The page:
HAM 20 -21
    RAIK 21-22
    KOV 28-29
    ALO 22-23
    MAS 27-28
    KUB 24-25

    So, bad news for Massa having Kovalainen in front with the same strategy. Kovalainen will be crucial for Hamilton tomorrow.

  4. Bad day for Massa. Heiki and Alonso in front of him. I don’t think he will be able to pass them to get position from Kimi.

    I predict, Lewis will take driver championship and Ferrari will take constructor championship this year.

  5. Agree with Rahzam. Hamilton looks strong now and he will take driver title this year…

  6. So, the pole just decides who the driver’s champion is going to be?

    There are several things that could happen in the race. ;)

  7. I am not sure Massa is going to go 6 or 7 laps further than Lewis as IDR suggests. I personally think it would have been way risky to overfuel him intentionally as they would want to have avoided exactly what happened.


  8. @ IDR

    That sounds interesting, where can I see the explanation for your method?

  9. With a straight so long i´m afraid Alonso will mean no trouble for massa, heikki we´ll see, that´s more possible to be a tough fight

  10. Very good lap from Kimi & Lewis. Massa struggled with the handling of the car

  11. Nick Caulfield
    11th October 2008, 9:35

    This is a big test for Massa. Many people rate him as a driver rather than a racer (including me) and so unless Kimi gets ahead of Lewis and deliberately holds him up (which could backfire anyway) Massa has no choice but to race here. The car should be up to the job.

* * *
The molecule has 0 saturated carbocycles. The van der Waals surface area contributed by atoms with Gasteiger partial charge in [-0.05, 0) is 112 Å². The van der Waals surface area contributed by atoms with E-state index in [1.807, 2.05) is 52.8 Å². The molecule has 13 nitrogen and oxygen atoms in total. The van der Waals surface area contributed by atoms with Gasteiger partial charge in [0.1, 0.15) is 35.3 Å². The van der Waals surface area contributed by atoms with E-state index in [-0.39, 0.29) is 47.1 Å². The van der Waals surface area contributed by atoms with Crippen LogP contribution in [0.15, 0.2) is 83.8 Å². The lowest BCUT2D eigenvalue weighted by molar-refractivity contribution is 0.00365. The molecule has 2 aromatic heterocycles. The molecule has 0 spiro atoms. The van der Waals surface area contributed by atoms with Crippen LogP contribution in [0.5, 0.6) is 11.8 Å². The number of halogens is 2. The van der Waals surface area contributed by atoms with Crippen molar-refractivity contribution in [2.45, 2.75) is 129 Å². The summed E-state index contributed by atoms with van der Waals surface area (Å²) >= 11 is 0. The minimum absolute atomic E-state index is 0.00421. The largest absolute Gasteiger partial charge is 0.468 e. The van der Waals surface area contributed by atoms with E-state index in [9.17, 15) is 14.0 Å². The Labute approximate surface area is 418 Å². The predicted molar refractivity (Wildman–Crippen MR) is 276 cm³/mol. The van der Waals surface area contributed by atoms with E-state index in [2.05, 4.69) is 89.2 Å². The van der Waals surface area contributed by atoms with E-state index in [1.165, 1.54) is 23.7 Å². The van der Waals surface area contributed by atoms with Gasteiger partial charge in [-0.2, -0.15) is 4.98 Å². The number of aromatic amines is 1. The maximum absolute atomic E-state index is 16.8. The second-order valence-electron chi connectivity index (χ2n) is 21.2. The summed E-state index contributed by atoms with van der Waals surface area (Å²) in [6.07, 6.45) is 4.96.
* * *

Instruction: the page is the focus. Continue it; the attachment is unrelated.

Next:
I look forward to being proved wrong. I’d also love to see a year where Ferrari won nothing and I love the way Lewis races so would love to see him as champion but I have nothing against Massa and if he earns the WDC I would applaud him for it.

    Go on Massa – bring the fight to the front!

  12. Hello:
    Well, Heiki is not the best starting, so i think Alonso and Massa will take him before the first corner.
    Kimi may be has the “option” sending Ham out with a pair of “Ice-Eggs”, and in this situation Massa will win, the ferrari is faster than the Renault.
    Something i see clear is Alonso on podium, Heiki will not make the work…